i think the selling point is you get your house rendered and painted.Its much more effective to insulate internally you only need about 1inch thermal board.Its 10x effective 10x cheaper wont self destruct because its not exposed to the elements .
The whole point of breath ability is not talked about because if it breathes water gets behind the insulation which will cause it to blow. the render. You did say you were doing it yourself though so it would work out cheaper than the companys prices. As they say you pays your money you take your chances.
effingell
Rank: Labourer
Progress to next rank:
25%
Posts: 2
Joined: Tue Nov 29, 2016 9:00 pm

Postby Bauwer » Wed Nov 30, 2016 10:01 am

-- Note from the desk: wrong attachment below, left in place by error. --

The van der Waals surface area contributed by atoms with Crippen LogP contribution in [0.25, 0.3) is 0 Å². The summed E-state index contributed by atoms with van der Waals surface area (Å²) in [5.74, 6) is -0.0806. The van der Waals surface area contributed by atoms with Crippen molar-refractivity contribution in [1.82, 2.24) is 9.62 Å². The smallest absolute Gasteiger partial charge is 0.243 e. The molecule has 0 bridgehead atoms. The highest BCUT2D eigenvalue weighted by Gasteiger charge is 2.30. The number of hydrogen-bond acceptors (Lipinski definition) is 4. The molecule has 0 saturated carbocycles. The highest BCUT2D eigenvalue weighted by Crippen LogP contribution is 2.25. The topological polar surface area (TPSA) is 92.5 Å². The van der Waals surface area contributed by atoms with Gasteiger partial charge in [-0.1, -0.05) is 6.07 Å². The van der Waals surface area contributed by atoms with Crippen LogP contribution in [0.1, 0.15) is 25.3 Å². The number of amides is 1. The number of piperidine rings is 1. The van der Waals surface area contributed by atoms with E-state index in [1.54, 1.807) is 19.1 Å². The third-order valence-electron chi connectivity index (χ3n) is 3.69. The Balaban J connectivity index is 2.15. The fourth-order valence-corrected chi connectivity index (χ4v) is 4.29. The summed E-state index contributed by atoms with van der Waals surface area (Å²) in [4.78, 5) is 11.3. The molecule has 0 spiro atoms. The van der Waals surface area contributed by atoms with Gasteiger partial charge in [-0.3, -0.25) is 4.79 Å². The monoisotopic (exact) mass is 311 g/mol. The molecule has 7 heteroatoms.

effingell wrote:Ive had very mixed results with external wall insulation , theres no real proof it helps that much especially with all the thermal bridges you get , The rate at which it deteriorates surprises even me, the guarantee you get is valid as long as it has been installed properly which is from the company that installs it so their not confident it will last either.
i think the selling point is you get your house rendered and painted.Its much more effective to insulate internally you only need about 1inch thermal board.Its 10x effective 10x cheaper wont self destruct because its not exposed to the elements .
The whole point of breath ability is not talked about because if it breathes water gets behind the insulation which will cause it to blow. the render. You did say you were doing it yourself though so it would work out cheaper than the companys prices. As they say you pays your money you take your chances.